Originally published in the Toronto Sun

A new study that analyzed adolescent emergency room visits could cause the idea pot legalization is safe for youth to go up in smoke.

Researchers studied the critical care records of kids between the ages of 13 and 21 at Children’s Hospital Colorado over a 10-year period and found ER visits related to pot use are on the rise.

According to a study presented by Dr. George Sam Wang, an assistant professor of pediatrics at the University of Colorado, there were 639 pot-related visits to the hospital in 2014 – more than four-times the 146 similar visits in 2005. In total, researchers found there were 3,443 marijuana-related visits during the period in which the data was collected.

Mental illness symptoms related to marijuana use made up the vast majority (66%) of those hospital visits.

Colorado has been at the forefront of marijuana legalization in North America, having enacted pot use for medicinal purposes in 2010 and recreational purposes in 2014.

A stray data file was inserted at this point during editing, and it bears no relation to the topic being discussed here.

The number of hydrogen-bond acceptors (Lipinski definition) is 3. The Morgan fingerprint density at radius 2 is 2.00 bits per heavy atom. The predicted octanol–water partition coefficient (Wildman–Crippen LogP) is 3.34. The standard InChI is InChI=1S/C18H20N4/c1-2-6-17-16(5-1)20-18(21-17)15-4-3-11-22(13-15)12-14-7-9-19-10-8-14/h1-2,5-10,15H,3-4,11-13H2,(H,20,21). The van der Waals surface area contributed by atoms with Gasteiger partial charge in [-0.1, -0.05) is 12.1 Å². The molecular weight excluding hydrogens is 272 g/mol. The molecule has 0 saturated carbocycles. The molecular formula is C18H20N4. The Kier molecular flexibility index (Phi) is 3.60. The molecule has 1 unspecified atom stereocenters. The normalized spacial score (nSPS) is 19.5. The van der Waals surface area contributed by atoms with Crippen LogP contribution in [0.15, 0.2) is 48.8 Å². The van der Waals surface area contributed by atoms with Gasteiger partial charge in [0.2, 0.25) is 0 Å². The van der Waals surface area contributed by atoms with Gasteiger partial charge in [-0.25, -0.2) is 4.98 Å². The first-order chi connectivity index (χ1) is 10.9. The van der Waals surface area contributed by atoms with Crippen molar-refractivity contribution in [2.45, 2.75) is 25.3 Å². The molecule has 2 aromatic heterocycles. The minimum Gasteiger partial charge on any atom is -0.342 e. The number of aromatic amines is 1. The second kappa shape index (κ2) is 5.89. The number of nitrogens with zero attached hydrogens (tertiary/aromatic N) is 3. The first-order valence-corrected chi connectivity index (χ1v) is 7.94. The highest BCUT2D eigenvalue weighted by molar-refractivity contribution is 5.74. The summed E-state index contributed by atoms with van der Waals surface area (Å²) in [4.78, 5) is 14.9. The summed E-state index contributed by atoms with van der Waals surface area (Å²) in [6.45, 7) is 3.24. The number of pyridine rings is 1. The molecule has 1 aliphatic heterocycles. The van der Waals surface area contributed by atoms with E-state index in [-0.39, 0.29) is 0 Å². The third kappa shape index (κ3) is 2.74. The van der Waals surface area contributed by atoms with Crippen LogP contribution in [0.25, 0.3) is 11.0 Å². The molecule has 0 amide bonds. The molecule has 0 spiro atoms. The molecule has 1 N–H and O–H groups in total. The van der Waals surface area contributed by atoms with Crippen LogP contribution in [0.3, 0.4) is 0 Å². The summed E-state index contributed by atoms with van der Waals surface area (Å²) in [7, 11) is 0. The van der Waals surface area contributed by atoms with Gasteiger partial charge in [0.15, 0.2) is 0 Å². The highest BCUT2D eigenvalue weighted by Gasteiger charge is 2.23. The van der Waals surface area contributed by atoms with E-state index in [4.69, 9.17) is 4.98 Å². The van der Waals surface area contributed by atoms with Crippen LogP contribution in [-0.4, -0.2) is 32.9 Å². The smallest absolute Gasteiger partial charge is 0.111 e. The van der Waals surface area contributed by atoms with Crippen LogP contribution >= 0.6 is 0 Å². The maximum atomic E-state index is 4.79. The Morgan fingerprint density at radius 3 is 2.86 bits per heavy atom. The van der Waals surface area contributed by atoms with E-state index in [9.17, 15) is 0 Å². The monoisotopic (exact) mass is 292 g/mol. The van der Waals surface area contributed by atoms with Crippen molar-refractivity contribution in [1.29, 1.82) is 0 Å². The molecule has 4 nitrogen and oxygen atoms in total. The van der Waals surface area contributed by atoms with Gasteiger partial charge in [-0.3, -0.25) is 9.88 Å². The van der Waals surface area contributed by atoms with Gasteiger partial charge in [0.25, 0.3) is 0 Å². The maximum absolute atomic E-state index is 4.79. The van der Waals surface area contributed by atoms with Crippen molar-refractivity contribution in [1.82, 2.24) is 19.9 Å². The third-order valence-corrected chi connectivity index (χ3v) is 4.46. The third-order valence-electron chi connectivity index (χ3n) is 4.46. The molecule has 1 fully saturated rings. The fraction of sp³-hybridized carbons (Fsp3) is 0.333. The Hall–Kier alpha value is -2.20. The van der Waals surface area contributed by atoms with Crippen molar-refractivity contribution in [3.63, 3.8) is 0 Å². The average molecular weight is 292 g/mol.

“The state-level effect of marijuana legalization on adolescent use has only begun to be evaluated,” Dr. Wang said, according to the American Academy of Pediatrics. “As our results suggest, targeted marijuana education and prevention strategies are necessary to reduce the significant public health impact the drug can have on adolescent populations, particularly on mental health.”

Following the Trudeau Liberals’ introduction of the proposed Cannabis Act C-45 in the House of Commons last month, some Canadian health care professionals, such as the Canadian Psychiatric Association, have expressed concern that any legalization of marijuana in Canada “must protect mental health of young Canadians.”